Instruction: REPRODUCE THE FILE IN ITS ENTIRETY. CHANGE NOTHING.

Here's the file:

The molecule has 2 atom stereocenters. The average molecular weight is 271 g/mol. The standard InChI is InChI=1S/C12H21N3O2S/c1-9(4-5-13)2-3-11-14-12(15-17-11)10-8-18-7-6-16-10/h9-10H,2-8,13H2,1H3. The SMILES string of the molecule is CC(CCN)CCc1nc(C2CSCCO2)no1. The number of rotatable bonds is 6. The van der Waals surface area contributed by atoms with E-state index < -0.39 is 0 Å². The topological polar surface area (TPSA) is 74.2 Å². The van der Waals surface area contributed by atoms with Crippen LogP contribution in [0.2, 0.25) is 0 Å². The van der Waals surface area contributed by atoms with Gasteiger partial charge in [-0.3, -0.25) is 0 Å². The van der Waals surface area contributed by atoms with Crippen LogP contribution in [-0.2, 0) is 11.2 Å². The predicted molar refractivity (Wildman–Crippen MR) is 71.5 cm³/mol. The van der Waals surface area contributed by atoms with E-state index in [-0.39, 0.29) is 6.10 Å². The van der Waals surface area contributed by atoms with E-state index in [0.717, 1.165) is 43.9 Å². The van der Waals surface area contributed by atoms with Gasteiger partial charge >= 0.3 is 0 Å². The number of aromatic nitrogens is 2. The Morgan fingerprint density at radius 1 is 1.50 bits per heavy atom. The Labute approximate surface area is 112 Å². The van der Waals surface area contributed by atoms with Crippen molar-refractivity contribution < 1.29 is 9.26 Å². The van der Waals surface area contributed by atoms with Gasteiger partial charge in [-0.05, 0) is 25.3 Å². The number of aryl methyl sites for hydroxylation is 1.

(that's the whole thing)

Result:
The molecule has 2 atom stereocenters. The average molecular weight is 271 g/mol. The standard InChI is InChI=1S/C12H21N3O2S/c1-9(4-5-13)2-3-11-14-12(15-17-11)10-8-18-7-6-16-10/h9-10H,2-8,13H2,1H3. The SMILES string of the molecule is CC(CCN)CCc1nc(C2CSCCO2)no1. The number of rotatable bonds is 6. The van der Waals surface area contributed by atoms with E-state index < -0.39 is 0 Å². The topological polar surface area (TPSA) is 74.2 Å². The van der Waals surface area contributed by atoms with Crippen LogP contribution in [0.2, 0.25) is 0 Å². The van der Waals surface area contributed by atoms with Gasteiger partial charge in [-0.3, -0.25) is 0 Å². The van der Waals surface area contributed by atoms with Crippen LogP contribution in [-0.2, 0) is 11.2 Å². The predicted molar refractivity (Wildman–Crippen MR) is 71.5 cm³/mol. The van der Waals surface area contributed by atoms with E-state index in [-0.39, 0.29) is 6.10 Å². The van der Waals surface area contributed by atoms with E-state index in [0.717, 1.165) is 43.9 Å². The van der Waals surface area contributed by atoms with Gasteiger partial charge >= 0.3 is 0 Å². The number of aromatic nitrogens is 2. The Morgan fingerprint density at radius 1 is 1.50 bits per heavy atom. The Labute approximate surface area is 112 Å². The van der Waals surface area contributed by atoms with Crippen molar-refractivity contribution < 1.29 is 9.26 Å². The van der Waals surface area contributed by atoms with Gasteiger partial charge in [-0.05, 0) is 25.3 Å². The number of aryl methyl sites for hydroxylation is 1.